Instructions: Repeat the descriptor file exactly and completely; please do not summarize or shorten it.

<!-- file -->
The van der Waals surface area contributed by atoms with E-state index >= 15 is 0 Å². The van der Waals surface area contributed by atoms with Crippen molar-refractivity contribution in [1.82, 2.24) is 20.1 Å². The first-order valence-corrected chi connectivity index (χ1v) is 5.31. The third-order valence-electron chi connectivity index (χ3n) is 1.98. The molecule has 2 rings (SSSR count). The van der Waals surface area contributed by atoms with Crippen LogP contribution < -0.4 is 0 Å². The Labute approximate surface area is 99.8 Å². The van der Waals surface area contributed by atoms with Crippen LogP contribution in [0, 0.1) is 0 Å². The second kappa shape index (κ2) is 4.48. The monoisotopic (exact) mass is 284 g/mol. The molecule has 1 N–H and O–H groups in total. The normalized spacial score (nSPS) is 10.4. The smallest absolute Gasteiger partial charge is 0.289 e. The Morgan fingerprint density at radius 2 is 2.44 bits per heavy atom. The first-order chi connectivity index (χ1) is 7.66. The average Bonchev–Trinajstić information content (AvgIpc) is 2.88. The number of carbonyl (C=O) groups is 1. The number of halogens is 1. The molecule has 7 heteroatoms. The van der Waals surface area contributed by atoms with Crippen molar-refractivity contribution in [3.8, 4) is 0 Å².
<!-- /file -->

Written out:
The van der Waals surface area contributed by atoms with E-state index >= 15 is 0 Å². The van der Waals surface area contributed by atoms with Crippen molar-refractivity contribution in [1.82, 2.24) is 20.1 Å². The first-order valence-corrected chi connectivity index (χ1v) is 5.31. The third-order valence-electron chi connectivity index (χ3n) is 1.98. The molecule has 2 rings (SSSR count). The van der Waals surface area contributed by atoms with Crippen LogP contribution < -0.4 is 0 Å². The Labute approximate surface area is 99.8 Å². The van der Waals surface area contributed by atoms with Crippen LogP contribution in [0, 0.1) is 0 Å². The second kappa shape index (κ2) is 4.48. The monoisotopic (exact) mass is 284 g/mol. The molecule has 1 N–H and O–H groups in total. The normalized spacial score (nSPS) is 10.4. The smallest absolute Gasteiger partial charge is 0.289 e. The Morgan fingerprint density at radius 2 is 2.44 bits per heavy atom. The first-order chi connectivity index (χ1) is 7.66. The average Bonchev–Trinajstić information content (AvgIpc) is 2.88. The number of carbonyl (C=O) groups is 1. The number of halogens is 1. The molecule has 7 heteroatoms. The van der Waals surface area contributed by atoms with Crippen molar-refractivity contribution in [3.8, 4) is 0 Å².